Passenger Pleads Not Guilty to Trying to Open Jetliner Door in Midflight

Man pleads not guilty to trying to open jetliner door.

ByABC News
May 11, 2011, 8:15 AM

May 11, 2011— -- A man arrested for allegedly trying to yank open the emergency door of a Delta airlines passenger jet in midflight pleaded not guilty in court today and later said it was a "big misunderstanding."

Robert Hersey, 34, of Arlington, Mass., was arraigned in a Boston court Wednesday for allegedly trying to open an emergency door while Delta flight 1102 was en route from Orlando to Boston Tuesday night. He pleaded not guilty to charges of interfering with a flight crew.

Hersey's attorney Ron Wayland said he was released on $1,000 cash bail, pending a pre-trail hearing on June 6. Judge Roberto Ronquillo Jr. ordered Hersey to stay alcohol-free while the case is pending.

The incident was the fourth mid-flight scare in three days, although they do not appear to be related or to involve terrorism.

Hersey told ABC's Boston affiliate WCVB that the entire episode was a "big misunderstanding." Witnesses have claimed that Hersey was intoxicated at the time, but he told the station that he was not inebriated, having only had a few beers and a hamburger before boarding.

Hersey was sitting in the exit row and allegedly grabbed the handle of the emergency door and tried to open it. Differences in air pressure prevented the door from being opened midflight, but his actions set off an alarm and scared passengers.

The Transportation Safety Administration said Hersey was subdued by two other passengers, one of whom was an off-duty police officer. The flight, carrying 148 passengers, landed in Boston without further disruptions.

"When we pulled in, six troopers, some of the biggest guys I've ever seen in my life went streaming to the back," said passenger Todd Varley. Varley told WCVB that once subdued, the suspect was placed in between two passengers so he could not move.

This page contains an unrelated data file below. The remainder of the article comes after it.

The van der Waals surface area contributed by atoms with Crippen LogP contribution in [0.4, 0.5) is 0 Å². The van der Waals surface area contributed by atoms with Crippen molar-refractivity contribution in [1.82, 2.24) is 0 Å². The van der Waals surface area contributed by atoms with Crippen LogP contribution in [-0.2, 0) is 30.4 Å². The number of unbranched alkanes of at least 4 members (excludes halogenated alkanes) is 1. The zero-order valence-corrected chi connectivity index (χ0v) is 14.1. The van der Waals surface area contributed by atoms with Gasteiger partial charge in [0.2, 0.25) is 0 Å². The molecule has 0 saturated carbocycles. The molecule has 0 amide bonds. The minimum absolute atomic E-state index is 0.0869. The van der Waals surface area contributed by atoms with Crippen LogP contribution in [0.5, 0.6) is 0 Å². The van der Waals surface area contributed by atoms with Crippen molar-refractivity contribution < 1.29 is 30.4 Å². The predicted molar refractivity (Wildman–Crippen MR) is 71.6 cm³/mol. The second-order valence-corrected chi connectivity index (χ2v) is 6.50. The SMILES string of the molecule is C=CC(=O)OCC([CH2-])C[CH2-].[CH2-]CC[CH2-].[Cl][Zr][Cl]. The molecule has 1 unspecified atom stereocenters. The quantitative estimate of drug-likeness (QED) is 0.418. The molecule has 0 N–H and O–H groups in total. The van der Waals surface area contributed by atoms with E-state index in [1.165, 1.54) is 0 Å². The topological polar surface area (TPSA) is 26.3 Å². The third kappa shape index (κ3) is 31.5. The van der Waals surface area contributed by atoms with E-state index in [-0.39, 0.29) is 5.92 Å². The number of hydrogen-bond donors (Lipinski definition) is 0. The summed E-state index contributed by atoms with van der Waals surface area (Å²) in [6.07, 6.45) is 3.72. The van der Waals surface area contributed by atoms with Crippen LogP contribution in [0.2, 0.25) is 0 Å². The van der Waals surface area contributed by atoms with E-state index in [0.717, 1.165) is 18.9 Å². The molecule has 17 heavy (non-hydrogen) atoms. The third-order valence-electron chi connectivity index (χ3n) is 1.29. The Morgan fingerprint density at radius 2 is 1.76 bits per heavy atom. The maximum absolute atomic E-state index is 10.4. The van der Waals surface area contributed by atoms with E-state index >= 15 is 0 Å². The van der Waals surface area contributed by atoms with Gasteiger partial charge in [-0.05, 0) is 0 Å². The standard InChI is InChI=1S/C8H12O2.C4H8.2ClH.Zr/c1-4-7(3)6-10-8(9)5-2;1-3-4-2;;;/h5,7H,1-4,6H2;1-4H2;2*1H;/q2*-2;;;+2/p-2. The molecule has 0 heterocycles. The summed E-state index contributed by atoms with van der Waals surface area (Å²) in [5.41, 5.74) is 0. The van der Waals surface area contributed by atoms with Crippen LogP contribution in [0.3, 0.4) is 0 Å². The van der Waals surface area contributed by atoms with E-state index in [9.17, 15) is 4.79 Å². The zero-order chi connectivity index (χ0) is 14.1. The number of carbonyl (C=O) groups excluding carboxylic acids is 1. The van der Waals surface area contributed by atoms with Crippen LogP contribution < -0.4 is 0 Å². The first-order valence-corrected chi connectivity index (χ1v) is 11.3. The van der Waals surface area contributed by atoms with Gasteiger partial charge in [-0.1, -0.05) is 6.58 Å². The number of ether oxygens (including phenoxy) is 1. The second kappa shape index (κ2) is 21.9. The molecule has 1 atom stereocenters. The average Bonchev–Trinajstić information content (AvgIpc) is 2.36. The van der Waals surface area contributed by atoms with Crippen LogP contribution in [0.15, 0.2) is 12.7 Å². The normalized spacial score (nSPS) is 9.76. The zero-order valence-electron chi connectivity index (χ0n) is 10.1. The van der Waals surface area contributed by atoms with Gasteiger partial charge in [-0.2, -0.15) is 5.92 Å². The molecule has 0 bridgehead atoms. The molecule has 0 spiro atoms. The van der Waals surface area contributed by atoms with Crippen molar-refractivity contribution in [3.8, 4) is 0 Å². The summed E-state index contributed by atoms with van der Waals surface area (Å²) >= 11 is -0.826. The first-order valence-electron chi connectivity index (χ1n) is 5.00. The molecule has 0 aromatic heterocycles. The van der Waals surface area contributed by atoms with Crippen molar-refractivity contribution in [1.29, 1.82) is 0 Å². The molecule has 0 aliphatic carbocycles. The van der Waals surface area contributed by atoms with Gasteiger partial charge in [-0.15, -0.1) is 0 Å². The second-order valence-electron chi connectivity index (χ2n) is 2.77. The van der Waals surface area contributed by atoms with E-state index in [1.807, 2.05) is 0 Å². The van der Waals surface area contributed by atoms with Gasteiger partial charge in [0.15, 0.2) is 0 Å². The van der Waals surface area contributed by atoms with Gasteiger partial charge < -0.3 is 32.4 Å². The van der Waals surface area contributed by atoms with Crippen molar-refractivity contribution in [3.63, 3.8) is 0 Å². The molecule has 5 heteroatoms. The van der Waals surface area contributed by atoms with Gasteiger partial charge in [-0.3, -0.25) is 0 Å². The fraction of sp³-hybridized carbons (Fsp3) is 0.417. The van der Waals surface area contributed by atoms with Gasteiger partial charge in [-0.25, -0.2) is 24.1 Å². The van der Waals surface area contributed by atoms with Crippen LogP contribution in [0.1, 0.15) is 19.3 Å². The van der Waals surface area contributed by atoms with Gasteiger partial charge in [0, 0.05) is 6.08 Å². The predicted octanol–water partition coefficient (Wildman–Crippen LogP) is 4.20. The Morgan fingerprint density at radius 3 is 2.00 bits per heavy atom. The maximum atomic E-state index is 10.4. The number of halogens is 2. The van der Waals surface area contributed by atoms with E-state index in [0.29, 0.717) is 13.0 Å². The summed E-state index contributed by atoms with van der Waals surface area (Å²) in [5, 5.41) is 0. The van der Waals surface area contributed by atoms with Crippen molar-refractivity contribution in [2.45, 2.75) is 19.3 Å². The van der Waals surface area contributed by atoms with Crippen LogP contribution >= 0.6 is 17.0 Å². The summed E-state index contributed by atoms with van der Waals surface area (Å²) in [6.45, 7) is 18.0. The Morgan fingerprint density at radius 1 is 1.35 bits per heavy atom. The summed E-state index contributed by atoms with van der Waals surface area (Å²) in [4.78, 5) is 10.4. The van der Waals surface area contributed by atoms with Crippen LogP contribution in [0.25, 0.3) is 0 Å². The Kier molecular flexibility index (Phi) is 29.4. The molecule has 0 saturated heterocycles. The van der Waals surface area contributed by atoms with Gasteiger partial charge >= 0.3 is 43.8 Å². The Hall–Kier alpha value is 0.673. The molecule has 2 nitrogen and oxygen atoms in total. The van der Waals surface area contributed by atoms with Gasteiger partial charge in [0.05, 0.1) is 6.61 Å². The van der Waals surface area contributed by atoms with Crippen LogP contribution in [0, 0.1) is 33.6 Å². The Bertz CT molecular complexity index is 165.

Wayland told ABC News that Hersey was cooperative with flight attendants and denied that he was unruly during the flight. He said that a casing on the exit door handle fell off, which set off the alarm.

Hersey's arrest was the latest incident to in a series that have made airline passengers jittery.

This past Sunday, a man tried to open the door on a Continental Flight from Houston to Chicago. It was diverted to St. Louis.

That same day another Delta flight to San Diego diverted to Albuquerque after a flight attendant found a napkin with the word bomb written on it in the plane's bathroom. The passengers and luggage were rescreened.

Then on Monday, perhaps the most unsettling incident occurred when Yemeni national Rageh al Murisi allegedly tried to enter the cockpit of San Francisco bound American Airlines flight 1561.

A recording provided by of the plane's radio transmissions with air traffic controllers revealed the drama. "We are going to need priority handling on our arrival," the pilot is heard saying. "Had a passenger conflict here."

Police say he rammed the door with his shoulder while shouting "allah akbar," or God is great. Passengers subdued him. Now he is being held without bail. Sources told ABC News that officials do not believe he was a terrorist but are investigating his background as a precaution.

ABC News' Pierre Thomas contributed to this report